A Year in the Merde (Abridged / Compact Disc, Abridged)
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I don’t care what you think of the French. Read this book for your own personal well-being.
Feel the muscles in your face tighten as you chuckle at least once every page. Every so often a belly laugh with friends and family asking if you’re okay. Wipe away the tears and nod before snorting again at some pithy saying that strikes your fancy.
Finally something the French are good at besides food and wine. Laughter, the best medecine.— Pete
An urban antidote to A Year in Provence, Stephen Clarke’s book is a laugh-out-loud account of a year in the life of an expat in Paris— for Francophiles and Francophobes alike
A YEAR IN THE MERDE is the almost-true account of the author’s adventures as an expat in Paris. Based loosely on his own experiences and with names changed to “avoid embarrassment, possible legal action and to prevent the author’s legs being broken by someone in a Yves Saint Laurent suit (or quite possibly, a Christian Dior skirt), ” A YEAR IN THE MERDE is the story of a Paul West, a 27-year-old Brit who is brought to Paris by a French company to open a chain of British “tea rooms.” He soon becomes immersed in the contradictions of French culture: the French are not all cheese-eating surrender monkeys, though they do eat a lot of smelly cheese; they are still in shock at being stupid enough to sell Louisiana, thus losing the chance to make French the global language, while going on strike is the second national participation sport after pétanque. He also illuminates how to get the best out of the grumpiest Parisian waiter, how to survive a French business meeting, and how not to buy a house in the French countryside.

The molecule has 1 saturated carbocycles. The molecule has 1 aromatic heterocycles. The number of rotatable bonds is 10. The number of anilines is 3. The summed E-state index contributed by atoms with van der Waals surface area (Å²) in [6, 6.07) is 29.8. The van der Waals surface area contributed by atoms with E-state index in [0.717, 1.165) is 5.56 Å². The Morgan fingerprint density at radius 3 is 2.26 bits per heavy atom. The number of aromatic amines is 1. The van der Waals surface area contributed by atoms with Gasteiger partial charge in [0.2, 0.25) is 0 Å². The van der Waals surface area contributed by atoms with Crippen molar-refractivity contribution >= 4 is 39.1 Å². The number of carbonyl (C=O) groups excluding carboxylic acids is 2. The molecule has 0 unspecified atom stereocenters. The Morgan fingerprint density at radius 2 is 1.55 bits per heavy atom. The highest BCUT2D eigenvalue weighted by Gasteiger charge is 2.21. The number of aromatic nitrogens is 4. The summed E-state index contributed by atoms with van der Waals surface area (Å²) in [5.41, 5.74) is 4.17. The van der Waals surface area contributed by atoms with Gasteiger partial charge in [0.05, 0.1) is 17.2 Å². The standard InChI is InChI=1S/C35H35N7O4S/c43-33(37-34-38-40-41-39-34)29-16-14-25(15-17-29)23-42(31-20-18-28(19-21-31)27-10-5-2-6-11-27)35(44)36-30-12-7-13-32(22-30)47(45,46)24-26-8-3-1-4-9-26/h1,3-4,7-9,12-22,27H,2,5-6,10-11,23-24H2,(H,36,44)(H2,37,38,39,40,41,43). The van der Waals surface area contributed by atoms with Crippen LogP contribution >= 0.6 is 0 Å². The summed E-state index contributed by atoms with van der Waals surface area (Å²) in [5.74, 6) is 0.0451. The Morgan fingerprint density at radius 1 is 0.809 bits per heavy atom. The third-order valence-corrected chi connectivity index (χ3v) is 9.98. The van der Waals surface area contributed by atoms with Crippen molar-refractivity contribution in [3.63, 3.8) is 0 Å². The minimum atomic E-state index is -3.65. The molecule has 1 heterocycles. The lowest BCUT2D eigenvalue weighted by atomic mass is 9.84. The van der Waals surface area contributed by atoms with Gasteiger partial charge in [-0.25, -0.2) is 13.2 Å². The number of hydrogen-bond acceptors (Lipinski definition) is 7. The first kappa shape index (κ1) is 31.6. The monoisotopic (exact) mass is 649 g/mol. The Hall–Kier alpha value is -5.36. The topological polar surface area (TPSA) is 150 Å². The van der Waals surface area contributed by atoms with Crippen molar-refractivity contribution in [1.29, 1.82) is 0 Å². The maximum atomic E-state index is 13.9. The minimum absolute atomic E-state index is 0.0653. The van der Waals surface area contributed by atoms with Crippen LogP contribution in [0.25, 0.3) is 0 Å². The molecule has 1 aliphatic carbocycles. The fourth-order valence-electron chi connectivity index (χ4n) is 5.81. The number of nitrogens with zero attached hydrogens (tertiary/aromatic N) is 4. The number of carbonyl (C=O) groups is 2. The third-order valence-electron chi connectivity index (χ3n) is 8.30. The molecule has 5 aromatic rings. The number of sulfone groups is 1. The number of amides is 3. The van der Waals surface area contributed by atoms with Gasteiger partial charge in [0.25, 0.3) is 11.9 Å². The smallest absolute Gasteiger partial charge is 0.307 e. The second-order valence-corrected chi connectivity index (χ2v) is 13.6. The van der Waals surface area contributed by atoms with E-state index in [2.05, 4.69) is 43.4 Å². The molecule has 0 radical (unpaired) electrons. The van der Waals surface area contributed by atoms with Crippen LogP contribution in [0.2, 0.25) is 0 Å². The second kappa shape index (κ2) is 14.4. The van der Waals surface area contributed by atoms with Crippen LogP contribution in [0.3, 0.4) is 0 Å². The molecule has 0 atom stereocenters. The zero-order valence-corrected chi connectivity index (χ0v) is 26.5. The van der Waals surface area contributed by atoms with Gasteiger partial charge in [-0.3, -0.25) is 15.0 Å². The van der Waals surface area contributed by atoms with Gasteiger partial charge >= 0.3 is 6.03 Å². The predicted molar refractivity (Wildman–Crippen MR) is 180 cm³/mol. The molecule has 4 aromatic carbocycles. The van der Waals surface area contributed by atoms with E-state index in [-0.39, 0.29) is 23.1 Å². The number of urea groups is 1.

The author originally wrote A YEAR IN THE MERDE just for fun and self-published it in France in an English language edition. Weeks later, it had become a word-of-mouth hit for expats and the French alike, even outselling Bill Clinton’s memoir at Paris’s fabled American bookstore Brentano’s. With translation rights now sold in eleven countries, Stephen Clarke is clearly a Bill Bryson (or a Peter Mayle...) for a whole new generation of readers who can never quite decide whether they love—or love to hate—the French.
About the Author
STEPHEN CLARKE is a British writer working for a French press group in Paris. He has previously written comedy for BBC Radio. He is currently working on the next volume of Paul West's adventures.
NUMBER ONE IN THE U.K.